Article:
The story of Tristan and Iseult retold in a romantic 6th century Celtic setting. If you liked Marion Zimmer Bradley's classic, The Mists of Avalon, you'll love this one, too.
Paxon recreates a Celtic world to tell the timeless legend of Tristan and Iseult.
A rich, beautifully realized story.
This is a romantic retelling the beautiful story of Tristan and Iseult. I cried as I read the last few pages. It's enchanting. The author explains that Drustan and Marc'h lived as believed. It appears that Drustan could have been Marc'h's son and the author explains how this may be so. Discovering a faint carving that was later addded to the Drustanius gravestone indicates that Eisseilt may well have existed as well. And, because of the rules governing royal behavior at the time, Paxton explains why Branwen or someone like her may have helped the couple meet in spite of Eisseilt's marriage. The author, who has been devoted to this romantic tale since college, details origin of the ballads, poems and stories told by Drustan and others. Furthermore, she explains how the books parallels the political history of the time. The research was considerable making the book even more fun.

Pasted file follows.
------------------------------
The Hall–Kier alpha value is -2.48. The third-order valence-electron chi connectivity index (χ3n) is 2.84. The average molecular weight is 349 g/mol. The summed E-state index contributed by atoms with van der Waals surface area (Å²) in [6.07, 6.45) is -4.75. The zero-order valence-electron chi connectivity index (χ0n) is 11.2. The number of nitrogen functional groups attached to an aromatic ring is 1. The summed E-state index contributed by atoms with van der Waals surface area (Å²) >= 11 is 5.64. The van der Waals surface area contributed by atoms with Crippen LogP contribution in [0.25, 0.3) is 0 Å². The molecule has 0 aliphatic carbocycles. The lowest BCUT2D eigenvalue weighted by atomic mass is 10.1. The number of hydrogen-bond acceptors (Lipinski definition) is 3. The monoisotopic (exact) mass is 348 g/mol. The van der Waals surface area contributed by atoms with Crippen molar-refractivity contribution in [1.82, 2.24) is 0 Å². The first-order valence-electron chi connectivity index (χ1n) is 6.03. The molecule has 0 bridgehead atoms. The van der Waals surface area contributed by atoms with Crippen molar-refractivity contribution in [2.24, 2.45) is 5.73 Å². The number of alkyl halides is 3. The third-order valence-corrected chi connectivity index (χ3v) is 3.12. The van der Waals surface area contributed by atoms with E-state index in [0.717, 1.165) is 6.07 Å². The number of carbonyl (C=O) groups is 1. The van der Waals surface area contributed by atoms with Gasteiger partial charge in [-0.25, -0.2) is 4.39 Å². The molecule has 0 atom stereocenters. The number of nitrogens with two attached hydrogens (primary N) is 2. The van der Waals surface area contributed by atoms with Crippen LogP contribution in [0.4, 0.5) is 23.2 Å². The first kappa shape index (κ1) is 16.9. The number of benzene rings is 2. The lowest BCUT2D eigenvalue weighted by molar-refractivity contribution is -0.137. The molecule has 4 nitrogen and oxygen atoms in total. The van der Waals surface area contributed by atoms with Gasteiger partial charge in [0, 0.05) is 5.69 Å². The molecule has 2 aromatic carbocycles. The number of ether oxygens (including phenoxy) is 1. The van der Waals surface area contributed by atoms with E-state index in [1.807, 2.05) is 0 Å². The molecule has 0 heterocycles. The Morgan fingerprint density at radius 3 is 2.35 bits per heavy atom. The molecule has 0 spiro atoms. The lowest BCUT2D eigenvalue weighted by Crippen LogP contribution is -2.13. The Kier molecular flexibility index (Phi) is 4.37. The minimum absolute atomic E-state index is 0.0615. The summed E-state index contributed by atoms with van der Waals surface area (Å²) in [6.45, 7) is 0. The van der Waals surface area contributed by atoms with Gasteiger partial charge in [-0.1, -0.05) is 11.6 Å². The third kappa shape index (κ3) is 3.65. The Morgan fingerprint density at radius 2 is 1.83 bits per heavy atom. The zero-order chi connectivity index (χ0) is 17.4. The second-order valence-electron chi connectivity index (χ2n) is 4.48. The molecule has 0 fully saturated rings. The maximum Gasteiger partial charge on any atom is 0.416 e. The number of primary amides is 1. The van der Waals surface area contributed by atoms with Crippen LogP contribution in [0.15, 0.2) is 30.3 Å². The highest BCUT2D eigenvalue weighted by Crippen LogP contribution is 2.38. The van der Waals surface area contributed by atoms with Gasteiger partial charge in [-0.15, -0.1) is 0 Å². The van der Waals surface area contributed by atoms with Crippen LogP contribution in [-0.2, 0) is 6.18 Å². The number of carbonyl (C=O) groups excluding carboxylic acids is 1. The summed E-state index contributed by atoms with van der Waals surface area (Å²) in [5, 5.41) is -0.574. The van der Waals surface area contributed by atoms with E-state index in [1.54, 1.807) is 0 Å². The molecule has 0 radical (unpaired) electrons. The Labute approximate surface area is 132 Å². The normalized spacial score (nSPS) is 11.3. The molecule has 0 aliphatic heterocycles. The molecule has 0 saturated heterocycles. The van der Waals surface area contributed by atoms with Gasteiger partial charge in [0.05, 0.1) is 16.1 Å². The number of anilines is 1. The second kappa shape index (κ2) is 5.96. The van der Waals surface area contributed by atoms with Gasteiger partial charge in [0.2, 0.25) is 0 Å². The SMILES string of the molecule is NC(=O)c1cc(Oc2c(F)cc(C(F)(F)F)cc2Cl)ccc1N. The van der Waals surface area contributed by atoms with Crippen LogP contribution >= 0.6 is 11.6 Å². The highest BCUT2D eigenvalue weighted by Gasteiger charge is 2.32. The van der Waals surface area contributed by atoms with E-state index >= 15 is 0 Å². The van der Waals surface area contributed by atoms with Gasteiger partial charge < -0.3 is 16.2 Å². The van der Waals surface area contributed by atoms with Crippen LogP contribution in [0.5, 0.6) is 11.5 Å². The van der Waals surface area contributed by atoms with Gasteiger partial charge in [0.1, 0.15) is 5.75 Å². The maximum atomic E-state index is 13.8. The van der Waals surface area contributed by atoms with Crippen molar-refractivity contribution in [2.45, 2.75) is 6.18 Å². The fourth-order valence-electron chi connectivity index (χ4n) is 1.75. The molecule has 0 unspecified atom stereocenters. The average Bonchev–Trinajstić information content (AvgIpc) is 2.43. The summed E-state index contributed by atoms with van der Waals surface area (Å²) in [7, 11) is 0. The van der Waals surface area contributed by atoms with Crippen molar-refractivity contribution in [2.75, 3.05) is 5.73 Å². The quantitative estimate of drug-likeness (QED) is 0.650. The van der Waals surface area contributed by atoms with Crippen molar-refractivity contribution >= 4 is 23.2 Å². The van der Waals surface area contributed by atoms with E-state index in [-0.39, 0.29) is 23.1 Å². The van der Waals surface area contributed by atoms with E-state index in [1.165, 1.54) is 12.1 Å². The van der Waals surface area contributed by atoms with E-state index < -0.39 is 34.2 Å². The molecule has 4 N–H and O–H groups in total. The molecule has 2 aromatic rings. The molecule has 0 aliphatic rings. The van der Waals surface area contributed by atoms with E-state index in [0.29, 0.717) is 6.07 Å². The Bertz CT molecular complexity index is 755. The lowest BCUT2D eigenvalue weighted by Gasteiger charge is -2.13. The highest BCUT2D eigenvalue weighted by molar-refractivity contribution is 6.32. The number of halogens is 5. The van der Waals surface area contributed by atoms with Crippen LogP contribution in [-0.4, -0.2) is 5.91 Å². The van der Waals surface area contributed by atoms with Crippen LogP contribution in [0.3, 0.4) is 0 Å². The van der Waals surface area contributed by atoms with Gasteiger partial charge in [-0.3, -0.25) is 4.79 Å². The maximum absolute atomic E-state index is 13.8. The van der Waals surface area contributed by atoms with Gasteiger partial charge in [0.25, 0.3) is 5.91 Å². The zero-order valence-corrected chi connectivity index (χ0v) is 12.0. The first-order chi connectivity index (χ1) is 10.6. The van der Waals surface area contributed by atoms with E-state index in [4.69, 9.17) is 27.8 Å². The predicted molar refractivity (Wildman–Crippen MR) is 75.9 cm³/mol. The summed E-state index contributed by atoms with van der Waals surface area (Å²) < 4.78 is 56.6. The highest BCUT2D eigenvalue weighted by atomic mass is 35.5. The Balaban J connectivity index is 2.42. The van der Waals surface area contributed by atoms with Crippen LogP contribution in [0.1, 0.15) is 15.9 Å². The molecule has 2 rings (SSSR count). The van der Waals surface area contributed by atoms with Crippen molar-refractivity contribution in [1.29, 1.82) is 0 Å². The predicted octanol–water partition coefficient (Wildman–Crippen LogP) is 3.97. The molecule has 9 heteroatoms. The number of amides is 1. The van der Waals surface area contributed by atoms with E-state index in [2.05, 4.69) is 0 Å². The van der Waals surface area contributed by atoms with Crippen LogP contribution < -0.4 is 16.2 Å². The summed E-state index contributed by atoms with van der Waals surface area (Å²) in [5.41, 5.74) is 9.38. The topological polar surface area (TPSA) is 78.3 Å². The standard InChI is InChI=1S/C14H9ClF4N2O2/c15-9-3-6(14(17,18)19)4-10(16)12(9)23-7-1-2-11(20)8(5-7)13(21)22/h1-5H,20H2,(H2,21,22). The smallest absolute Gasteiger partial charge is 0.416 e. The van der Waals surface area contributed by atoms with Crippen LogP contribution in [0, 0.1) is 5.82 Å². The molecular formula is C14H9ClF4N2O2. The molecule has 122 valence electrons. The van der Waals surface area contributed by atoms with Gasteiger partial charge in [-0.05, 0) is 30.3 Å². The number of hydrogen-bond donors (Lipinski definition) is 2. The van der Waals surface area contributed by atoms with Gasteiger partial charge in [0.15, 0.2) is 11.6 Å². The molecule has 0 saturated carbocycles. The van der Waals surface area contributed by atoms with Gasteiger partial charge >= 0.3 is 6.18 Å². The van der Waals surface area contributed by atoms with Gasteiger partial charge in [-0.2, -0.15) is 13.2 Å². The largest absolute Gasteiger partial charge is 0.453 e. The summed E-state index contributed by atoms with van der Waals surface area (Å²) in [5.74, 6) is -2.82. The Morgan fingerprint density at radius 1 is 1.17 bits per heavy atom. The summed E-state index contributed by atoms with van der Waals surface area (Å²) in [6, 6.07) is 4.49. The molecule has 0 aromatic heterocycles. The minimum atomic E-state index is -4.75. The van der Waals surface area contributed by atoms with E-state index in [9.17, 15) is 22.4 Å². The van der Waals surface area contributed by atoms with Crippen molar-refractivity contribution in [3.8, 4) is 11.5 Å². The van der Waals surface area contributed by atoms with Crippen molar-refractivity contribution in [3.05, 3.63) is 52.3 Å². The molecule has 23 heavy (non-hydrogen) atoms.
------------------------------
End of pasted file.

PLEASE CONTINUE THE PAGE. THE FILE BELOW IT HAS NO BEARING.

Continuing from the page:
The White Raven
A magical new telling of a story as old as love itself
"In writing this book, my intention has been not only to place the Tristan and Iseult legend in the context of the history of the sixth century, but also to attempt to harmonize my interpretation (wherever possible) with those of the major works of fantasy which have dealt with this period already. In particular I have attempted to reconcile genealogies and placenames with those used by others, mainly Rosemary Sutcliff in her classic series of books on Roman Britain, especially Sword at Sunset
, Marion Zimmer Bradley in The Mists of Avalon
, and Poul and Karen Anderson in the King of Ys
-- Diana L. Paxson
from the Acknowledgements